Daughters of Eve by Lois Duncan, Paperback | Barnes & Noble
Daughters of Eve

Daughters of Eve

3.9 39
by Lois Duncan
     
 

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The girls at Modesta High School feel like they're stuck in some anti-feminist time warp-they're faced with sexism at every turn, and they've had enough. Sponsored by their new art teacher, Ms. Stark, they band together to form the Daughters of Eve. It's more than a school club-it's a secret society, a sisterhood. At first, it seems like they are actually changing

Overview

The girls at Modesta High School feel like they're stuck in some anti-feminist time warp-they're faced with sexism at every turn, and they've had enough. Sponsored by their new art teacher, Ms. Stark, they band together to form the Daughters of Eve. It's more than a school club-it's a secret society, a sisterhood. At first, it seems like they are actually changing the way guys at school treat them. But Ms. Stark urges them to take more vindictive action, and it starts to feel more like revenge-brutal revenge. Blinded by their oath of loyalty, the Daughters of Eve become instruments of vengeance. Can one of them break the spell before real tragedy strikes?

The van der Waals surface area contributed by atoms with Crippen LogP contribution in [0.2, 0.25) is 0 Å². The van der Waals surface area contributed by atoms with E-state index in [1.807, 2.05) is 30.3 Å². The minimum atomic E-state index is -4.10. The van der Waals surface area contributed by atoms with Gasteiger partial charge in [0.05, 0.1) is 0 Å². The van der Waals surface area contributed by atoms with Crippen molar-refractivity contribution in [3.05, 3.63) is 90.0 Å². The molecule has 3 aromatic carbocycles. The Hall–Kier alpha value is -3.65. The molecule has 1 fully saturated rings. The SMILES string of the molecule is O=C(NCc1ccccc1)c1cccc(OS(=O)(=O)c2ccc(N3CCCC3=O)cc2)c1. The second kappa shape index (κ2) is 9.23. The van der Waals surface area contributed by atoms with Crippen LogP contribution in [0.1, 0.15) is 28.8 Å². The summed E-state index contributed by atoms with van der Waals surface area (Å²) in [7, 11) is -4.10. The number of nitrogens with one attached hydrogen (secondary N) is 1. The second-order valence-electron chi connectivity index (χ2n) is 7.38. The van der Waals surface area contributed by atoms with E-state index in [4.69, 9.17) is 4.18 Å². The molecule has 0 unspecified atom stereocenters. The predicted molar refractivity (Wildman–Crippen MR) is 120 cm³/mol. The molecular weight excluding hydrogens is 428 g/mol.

Editorial Reviews

Children's Literature - Heidi Quist
The lives of ten girls and one renegade teacher come together as they join the exclusive and secretive school service club, "Daughter of Eve." In their small town in Michigan, the girls come from different family situations, and different teen struggles. But each girl encounters friends and family members with varying degrees of sexism, from verbal abuse to extreme physical abuse. The school leadership, too, seems to carry some outdated behaviors and attitudes, particularly in their attitudes towards sports. But the girls' leader, Miss Irene Stark is not shy about educating her girls, her sisterhood, regarding their need to stand up for themselves. Unfortunately, her negative experiences with men have built up a rankness in her that leads to not only encouraging but also abetting the girls in violence and destruction both against people and a lot of expensive classroom equipment. Fortunately, Duncan provides some balance by depicting male characters with positive attitudes about gender, as well as by having some of the girls involved see reality more clearly than their leader. The ending, however, left me unsatisfied. By leaving so many threads unfinished, Duncan was most likely aiming for discussion and deep thinking about the issues she addressed. But with the little she offers about the individuals' statuses three years following, the one-word description I would give the book would be disturbing. Having lived a bit longer than three years past high school, I can also say the number is really meaningless for any kind of results-focused conclusions, and therefore she offers insufficient material for the young readers to discuss and understand the ramifications of certain behaviors. Regarding the narration, Gibel's voice is appropriate for the book. However, the difficulty inherent in an audio of finding earlier references to individual characters combined with Duncan's attempt to address so many lives make it difficult to keep track of all the characters' stories. Some listeners will also want to be aware that there is a significant use of foul language. Available in multiple formats including CDs (), Playaway (), and Digital (). Reviewer: Heidi Quist